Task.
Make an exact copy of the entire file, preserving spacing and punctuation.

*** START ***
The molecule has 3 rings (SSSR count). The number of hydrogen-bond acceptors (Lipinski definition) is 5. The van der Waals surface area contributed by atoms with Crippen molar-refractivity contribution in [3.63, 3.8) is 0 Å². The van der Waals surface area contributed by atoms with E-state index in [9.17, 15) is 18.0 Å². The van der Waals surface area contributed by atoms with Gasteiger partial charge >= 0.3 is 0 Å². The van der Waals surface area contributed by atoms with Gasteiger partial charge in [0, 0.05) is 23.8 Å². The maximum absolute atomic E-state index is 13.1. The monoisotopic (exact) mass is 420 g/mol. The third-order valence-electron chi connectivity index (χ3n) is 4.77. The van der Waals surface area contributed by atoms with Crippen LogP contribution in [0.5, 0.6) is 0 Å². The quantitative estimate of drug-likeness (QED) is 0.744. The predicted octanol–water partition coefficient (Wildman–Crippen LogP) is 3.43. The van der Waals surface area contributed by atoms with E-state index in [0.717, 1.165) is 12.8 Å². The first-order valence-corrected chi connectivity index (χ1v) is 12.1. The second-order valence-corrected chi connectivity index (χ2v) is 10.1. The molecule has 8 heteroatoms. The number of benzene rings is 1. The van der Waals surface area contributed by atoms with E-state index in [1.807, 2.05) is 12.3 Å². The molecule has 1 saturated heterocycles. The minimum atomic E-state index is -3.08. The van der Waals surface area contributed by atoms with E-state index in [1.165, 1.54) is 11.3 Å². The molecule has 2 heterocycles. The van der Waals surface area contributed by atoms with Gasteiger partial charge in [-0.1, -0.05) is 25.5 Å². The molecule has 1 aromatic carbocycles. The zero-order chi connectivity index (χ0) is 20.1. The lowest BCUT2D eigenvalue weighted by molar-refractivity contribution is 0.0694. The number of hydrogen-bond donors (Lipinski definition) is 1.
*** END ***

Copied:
The molecule has 3 rings (SSSR count). The number of hydrogen-bond acceptors (Lipinski definition) is 5. The van der Waals surface area contributed by atoms with Crippen molar-refractivity contribution in [3.63, 3.8) is 0 Å². The van der Waals surface area contributed by atoms with E-state index in [9.17, 15) is 18.0 Å². The van der Waals surface area contributed by atoms with Gasteiger partial charge >= 0.3 is 0 Å². The van der Waals surface area contributed by atoms with Gasteiger partial charge in [0, 0.05) is 23.8 Å². The maximum absolute atomic E-state index is 13.1. The monoisotopic (exact) mass is 420 g/mol. The third-order valence-electron chi connectivity index (χ3n) is 4.77. The van der Waals surface area contributed by atoms with Crippen LogP contribution in [0.5, 0.6) is 0 Å². The quantitative estimate of drug-likeness (QED) is 0.744. The predicted octanol–water partition coefficient (Wildman–Crippen LogP) is 3.43. The van der Waals surface area contributed by atoms with E-state index in [0.717, 1.165) is 12.8 Å². The first-order valence-corrected chi connectivity index (χ1v) is 12.1. The second-order valence-corrected chi connectivity index (χ2v) is 10.1. The molecule has 8 heteroatoms. The number of benzene rings is 1. The van der Waals surface area contributed by atoms with E-state index in [1.807, 2.05) is 12.3 Å². The molecule has 1 saturated heterocycles. The minimum atomic E-state index is -3.08. The van der Waals surface area contributed by atoms with E-state index in [1.165, 1.54) is 11.3 Å². The molecule has 2 heterocycles. The van der Waals surface area contributed by atoms with Gasteiger partial charge in [-0.1, -0.05) is 25.5 Å². The molecule has 1 aromatic carbocycles. The zero-order chi connectivity index (χ0) is 20.1. The lowest BCUT2D eigenvalue weighted by molar-refractivity contribution is 0.0694. The number of hydrogen-bond donors (Lipinski definition) is 1.